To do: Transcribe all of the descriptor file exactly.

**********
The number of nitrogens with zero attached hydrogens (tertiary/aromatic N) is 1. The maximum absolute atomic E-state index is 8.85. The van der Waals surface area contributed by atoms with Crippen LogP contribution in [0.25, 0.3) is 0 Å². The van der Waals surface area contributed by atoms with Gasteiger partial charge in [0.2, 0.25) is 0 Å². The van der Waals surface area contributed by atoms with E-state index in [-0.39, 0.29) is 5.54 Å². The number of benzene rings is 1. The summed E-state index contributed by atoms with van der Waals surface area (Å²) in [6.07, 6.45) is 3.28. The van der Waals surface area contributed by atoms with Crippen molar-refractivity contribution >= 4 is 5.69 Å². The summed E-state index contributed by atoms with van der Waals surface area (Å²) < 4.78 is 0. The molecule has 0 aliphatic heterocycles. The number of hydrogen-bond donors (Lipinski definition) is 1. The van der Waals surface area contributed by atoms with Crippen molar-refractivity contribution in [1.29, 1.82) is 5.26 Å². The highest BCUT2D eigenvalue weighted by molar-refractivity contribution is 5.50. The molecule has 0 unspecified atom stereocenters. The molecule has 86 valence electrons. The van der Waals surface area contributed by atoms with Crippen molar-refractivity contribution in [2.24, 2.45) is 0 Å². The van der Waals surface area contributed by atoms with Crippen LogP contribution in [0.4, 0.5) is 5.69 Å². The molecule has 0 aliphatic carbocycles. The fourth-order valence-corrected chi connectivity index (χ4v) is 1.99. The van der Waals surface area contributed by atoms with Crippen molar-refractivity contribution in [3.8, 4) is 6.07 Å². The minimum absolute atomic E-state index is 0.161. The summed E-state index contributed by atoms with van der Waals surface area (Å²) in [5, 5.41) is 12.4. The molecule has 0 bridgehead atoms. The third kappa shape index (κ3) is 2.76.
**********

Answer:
The number of nitrogens with zero attached hydrogens (tertiary/aromatic N) is 1. The maximum absolute atomic E-state index is 8.85. The van der Waals surface area contributed by atoms with Crippen LogP contribution in [0.25, 0.3) is 0 Å². The van der Waals surface area contributed by atoms with Gasteiger partial charge in [0.2, 0.25) is 0 Å². The van der Waals surface area contributed by atoms with E-state index in [-0.39, 0.29) is 5.54 Å². The number of benzene rings is 1. The summed E-state index contributed by atoms with van der Waals surface area (Å²) in [6.07, 6.45) is 3.28. The van der Waals surface area contributed by atoms with Crippen molar-refractivity contribution >= 4 is 5.69 Å². The summed E-state index contributed by atoms with van der Waals surface area (Å²) < 4.78 is 0. The molecule has 0 aliphatic heterocycles. The number of hydrogen-bond donors (Lipinski definition) is 1. The van der Waals surface area contributed by atoms with Crippen molar-refractivity contribution in [1.29, 1.82) is 5.26 Å². The highest BCUT2D eigenvalue weighted by molar-refractivity contribution is 5.50. The molecule has 0 unspecified atom stereocenters. The molecule has 86 valence electrons. The van der Waals surface area contributed by atoms with Crippen molar-refractivity contribution in [2.24, 2.45) is 0 Å². The van der Waals surface area contributed by atoms with Crippen LogP contribution in [0.4, 0.5) is 5.69 Å². The molecule has 0 aliphatic carbocycles. The fourth-order valence-corrected chi connectivity index (χ4v) is 1.99. The van der Waals surface area contributed by atoms with Crippen molar-refractivity contribution in [3.8, 4) is 6.07 Å². The minimum absolute atomic E-state index is 0.161. The summed E-state index contributed by atoms with van der Waals surface area (Å²) in [5, 5.41) is 12.4. The molecule has 0 bridgehead atoms. The third kappa shape index (κ3) is 2.76.